There isn’t much research on the long-term use of topical estrogen, but doctors believe it is safe to use in the long term.
What is the connection between menopause and vaginal dryness?
During menopause, when estrogen levels start to drop, the vaginal walls become thinner, less elastic and less lubricated. This can result in a number of symptoms, including vaginal dryness and dyspareunia or pain during sexual intercourse which is said to be one of the most bothersome vaginal symptoms of menopause. Decreased lubrication can also cause discomfort, bleeding and tearing of the vaginal tissues during intercourse.
Is it normal?
If you are postmenopausal and experiencing painful intercourse or vaginal dryness, take comfort in knowing you are not alone. According to a survey of women ages 40 to 84, more than half of postmenopausal women surveyed (56 percent) experienced vaginal dryness. In fact, 83 percent who experience vaginal dryness say the dryness bothers them “a little to a great deal.” What’s more, one in four of the postmenopausal women surveyed (26 percent) reported they experienced painful intercourse.
Why am I experiencing vaginal dryness and the related pain during sex?
Why the decrease in vaginal moisture and the resulting painful sex with menopause?
The most common cause is declining estrogen.
The hormone estrogen helps keep the vagina healthy by maintaining its elasticity and lubrication. As a woman ages, her ovaries produce increasingly less estrogen, leading to a thinner, less flexible and drier vagina.
What can I do about vaginal dryness and painful intercourse?
One of the biggest obstacles when it comes to treating vaginal dryness and painful intercourse is that women don’t address it, with their partners or their health care professionals. More than six in 10 of the postmenopausal women surveyed who reported experiencing painful intercourse (62 percent) and more than half who reported experiencing vaginal dryness (53 percent) admitted they are at least somewhat embarrassed to talk about their condition.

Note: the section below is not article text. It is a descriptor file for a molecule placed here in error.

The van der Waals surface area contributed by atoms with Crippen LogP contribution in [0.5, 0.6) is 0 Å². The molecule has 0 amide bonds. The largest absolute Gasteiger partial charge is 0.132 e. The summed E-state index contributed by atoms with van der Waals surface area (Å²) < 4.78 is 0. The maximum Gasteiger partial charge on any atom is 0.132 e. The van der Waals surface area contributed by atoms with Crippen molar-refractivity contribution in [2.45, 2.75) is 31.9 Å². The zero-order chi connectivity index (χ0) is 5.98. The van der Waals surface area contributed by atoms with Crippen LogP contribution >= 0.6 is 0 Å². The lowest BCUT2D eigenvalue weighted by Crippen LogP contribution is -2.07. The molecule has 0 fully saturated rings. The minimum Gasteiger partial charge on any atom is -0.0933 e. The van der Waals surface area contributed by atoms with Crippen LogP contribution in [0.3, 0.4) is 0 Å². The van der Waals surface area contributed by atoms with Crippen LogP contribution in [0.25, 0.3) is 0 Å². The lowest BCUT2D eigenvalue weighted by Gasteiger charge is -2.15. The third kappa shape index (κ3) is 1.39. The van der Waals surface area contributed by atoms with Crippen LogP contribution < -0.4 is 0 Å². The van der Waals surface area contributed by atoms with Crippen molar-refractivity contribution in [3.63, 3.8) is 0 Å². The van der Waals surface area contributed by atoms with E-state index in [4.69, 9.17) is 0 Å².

And of the postmenopausal women surveyed, 45 percent who reported experiencing vaginal dryness and 41 percent who reported experiencing painful intercourse had not spoken to their health care professional about their condition.
Why so hush-hush about vaginal dryness? Among the postmenopausal women surveyed who had not spoken with their health care professional, embarrassment (30 percent vaginal dryness, 33 percent painful intercourse) and the belief that there is nothing that can be done medically to help the condition (20 percent vaginal dryness, 27 percent painful intercourse) were the top reasons why.
Embarrassment aside, many women may not believe their vaginal problems are treatable. More than a third of the postmenopausal women surveyed who reported experiencing vaginal dryness (37 percent) and 41 percent who reported experiencing painful intercourse agreed with the statement, “I do not believe there’s anything that can be done medically to help improve my condition.” Fortunately, that is not the case.
Vaginal dryness and painful intercourse that interfere with your lifestyle in particular, your sexual health warrant a trip to your health care professional. After all, vaginal dryness and painful intercourse due to menopause are a natural part of aging you can do something about.
In order to keep the vagina more lubricated, try using a vaginal moisturizer (Replens), which you can buy at your local drugstore or supermarket. You can make intercourse more enjoyable by applying a water-based lubricant (Astroglide, K-Y) beforehand. Also take your time before having sex to make sure that you are fully relaxed and aroused.
Avoid using douches, bubble baths, scented soaps, and lotions around the sensitive vaginal area. These products can worsen dryness.